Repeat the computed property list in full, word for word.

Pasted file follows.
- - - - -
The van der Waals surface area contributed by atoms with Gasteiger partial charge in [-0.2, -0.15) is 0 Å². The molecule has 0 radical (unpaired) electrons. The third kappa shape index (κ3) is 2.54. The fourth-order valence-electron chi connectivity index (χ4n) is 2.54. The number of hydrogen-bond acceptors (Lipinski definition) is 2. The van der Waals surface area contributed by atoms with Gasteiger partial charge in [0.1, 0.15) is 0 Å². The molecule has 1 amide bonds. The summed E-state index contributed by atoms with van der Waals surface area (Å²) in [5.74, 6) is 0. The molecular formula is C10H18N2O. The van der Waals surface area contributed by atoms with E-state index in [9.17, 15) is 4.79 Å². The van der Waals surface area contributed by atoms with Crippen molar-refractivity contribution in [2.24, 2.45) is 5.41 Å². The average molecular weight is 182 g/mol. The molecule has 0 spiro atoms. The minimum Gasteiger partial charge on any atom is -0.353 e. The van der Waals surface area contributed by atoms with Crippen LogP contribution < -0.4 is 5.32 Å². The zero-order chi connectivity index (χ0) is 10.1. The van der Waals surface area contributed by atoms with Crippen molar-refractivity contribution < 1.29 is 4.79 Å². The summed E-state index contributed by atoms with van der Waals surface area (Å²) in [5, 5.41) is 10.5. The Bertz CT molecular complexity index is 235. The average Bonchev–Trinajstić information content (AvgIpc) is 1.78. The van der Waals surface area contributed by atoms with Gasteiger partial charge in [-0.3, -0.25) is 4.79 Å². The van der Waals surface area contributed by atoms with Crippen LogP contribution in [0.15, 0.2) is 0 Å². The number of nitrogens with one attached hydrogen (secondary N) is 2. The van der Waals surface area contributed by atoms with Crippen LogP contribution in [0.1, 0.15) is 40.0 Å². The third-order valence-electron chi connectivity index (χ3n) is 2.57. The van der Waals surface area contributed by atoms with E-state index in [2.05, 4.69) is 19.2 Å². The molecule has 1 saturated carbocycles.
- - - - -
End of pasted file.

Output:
The van der Waals surface area contributed by atoms with Gasteiger partial charge in [-0.2, -0.15) is 0 Å². The molecule has 0 radical (unpaired) electrons. The third kappa shape index (κ3) is 2.54. The fourth-order valence-electron chi connectivity index (χ4n) is 2.54. The number of hydrogen-bond acceptors (Lipinski definition) is 2. The van der Waals surface area contributed by atoms with Gasteiger partial charge in [0.1, 0.15) is 0 Å². The molecule has 1 amide bonds. The summed E-state index contributed by atoms with van der Waals surface area (Å²) in [5.74, 6) is 0. The molecular formula is C10H18N2O. The van der Waals surface area contributed by atoms with E-state index in [9.17, 15) is 4.79 Å². The van der Waals surface area contributed by atoms with Crippen molar-refractivity contribution in [2.24, 2.45) is 5.41 Å². The average molecular weight is 182 g/mol. The molecule has 0 spiro atoms. The minimum Gasteiger partial charge on any atom is -0.353 e. The van der Waals surface area contributed by atoms with Crippen LogP contribution < -0.4 is 5.32 Å². The zero-order chi connectivity index (χ0) is 10.1. The van der Waals surface area contributed by atoms with Crippen molar-refractivity contribution < 1.29 is 4.79 Å². The summed E-state index contributed by atoms with van der Waals surface area (Å²) in [5, 5.41) is 10.5. The Bertz CT molecular complexity index is 235. The average Bonchev–Trinajstić information content (AvgIpc) is 1.78. The van der Waals surface area contributed by atoms with Gasteiger partial charge in [-0.3, -0.25) is 4.79 Å². The van der Waals surface area contributed by atoms with Crippen LogP contribution in [0.15, 0.2) is 0 Å². The number of nitrogens with one attached hydrogen (secondary N) is 2. The van der Waals surface area contributed by atoms with Crippen LogP contribution in [0.1, 0.15) is 40.0 Å². The third-order valence-electron chi connectivity index (χ3n) is 2.57. The van der Waals surface area contributed by atoms with E-state index in [2.05, 4.69) is 19.2 Å². The molecule has 1 saturated carbocycles.